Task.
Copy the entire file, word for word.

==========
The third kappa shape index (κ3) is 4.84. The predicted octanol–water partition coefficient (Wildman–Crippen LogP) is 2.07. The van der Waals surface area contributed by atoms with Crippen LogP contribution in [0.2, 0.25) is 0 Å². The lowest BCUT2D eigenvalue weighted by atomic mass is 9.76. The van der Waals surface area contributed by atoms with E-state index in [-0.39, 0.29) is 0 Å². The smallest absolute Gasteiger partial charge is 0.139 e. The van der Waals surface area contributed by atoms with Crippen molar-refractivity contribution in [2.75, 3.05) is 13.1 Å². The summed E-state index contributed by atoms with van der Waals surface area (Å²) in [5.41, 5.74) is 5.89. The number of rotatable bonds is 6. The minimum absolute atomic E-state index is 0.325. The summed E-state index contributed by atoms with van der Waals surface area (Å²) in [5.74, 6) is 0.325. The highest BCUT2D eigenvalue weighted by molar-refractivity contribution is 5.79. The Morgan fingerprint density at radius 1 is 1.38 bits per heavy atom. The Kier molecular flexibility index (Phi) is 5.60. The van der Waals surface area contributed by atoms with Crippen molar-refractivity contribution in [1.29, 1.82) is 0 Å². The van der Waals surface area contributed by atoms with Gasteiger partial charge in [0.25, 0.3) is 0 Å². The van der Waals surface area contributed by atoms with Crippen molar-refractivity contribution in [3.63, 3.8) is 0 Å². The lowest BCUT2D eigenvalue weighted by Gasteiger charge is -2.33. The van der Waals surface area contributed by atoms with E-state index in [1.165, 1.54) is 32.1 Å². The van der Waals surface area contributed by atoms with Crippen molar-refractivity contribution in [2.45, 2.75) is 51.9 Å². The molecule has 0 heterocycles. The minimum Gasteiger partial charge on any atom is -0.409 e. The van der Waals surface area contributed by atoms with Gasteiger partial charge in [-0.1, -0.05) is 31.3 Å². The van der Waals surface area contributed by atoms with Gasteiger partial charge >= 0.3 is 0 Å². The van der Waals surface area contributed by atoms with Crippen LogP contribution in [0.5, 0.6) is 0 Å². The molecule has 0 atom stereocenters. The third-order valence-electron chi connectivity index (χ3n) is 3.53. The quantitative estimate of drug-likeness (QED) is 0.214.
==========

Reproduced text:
The third kappa shape index (κ3) is 4.84. The predicted octanol–water partition coefficient (Wildman–Crippen LogP) is 2.07. The van der Waals surface area contributed by atoms with Crippen LogP contribution in [0.2, 0.25) is 0 Å². The lowest BCUT2D eigenvalue weighted by atomic mass is 9.76. The van der Waals surface area contributed by atoms with E-state index in [-0.39, 0.29) is 0 Å². The smallest absolute Gasteiger partial charge is 0.139 e. The van der Waals surface area contributed by atoms with Crippen molar-refractivity contribution in [2.75, 3.05) is 13.1 Å². The summed E-state index contributed by atoms with van der Waals surface area (Å²) in [5.41, 5.74) is 5.89. The number of rotatable bonds is 6. The minimum absolute atomic E-state index is 0.325. The summed E-state index contributed by atoms with van der Waals surface area (Å²) in [5.74, 6) is 0.325. The highest BCUT2D eigenvalue weighted by molar-refractivity contribution is 5.79. The Morgan fingerprint density at radius 1 is 1.38 bits per heavy atom. The Kier molecular flexibility index (Phi) is 5.60. The van der Waals surface area contributed by atoms with Crippen molar-refractivity contribution in [1.29, 1.82) is 0 Å². The van der Waals surface area contributed by atoms with Gasteiger partial charge in [0.25, 0.3) is 0 Å². The van der Waals surface area contributed by atoms with Crippen molar-refractivity contribution in [3.63, 3.8) is 0 Å². The lowest BCUT2D eigenvalue weighted by Gasteiger charge is -2.33. The van der Waals surface area contributed by atoms with E-state index in [1.165, 1.54) is 32.1 Å². The van der Waals surface area contributed by atoms with Crippen molar-refractivity contribution in [2.45, 2.75) is 51.9 Å². The molecule has 0 heterocycles. The minimum Gasteiger partial charge on any atom is -0.409 e. The van der Waals surface area contributed by atoms with Gasteiger partial charge in [-0.1, -0.05) is 31.3 Å². The van der Waals surface area contributed by atoms with Gasteiger partial charge >= 0.3 is 0 Å². The van der Waals surface area contributed by atoms with Crippen LogP contribution in [0.5, 0.6) is 0 Å². The molecule has 0 atom stereocenters. The third-order valence-electron chi connectivity index (χ3n) is 3.53. The quantitative estimate of drug-likeness (QED) is 0.214.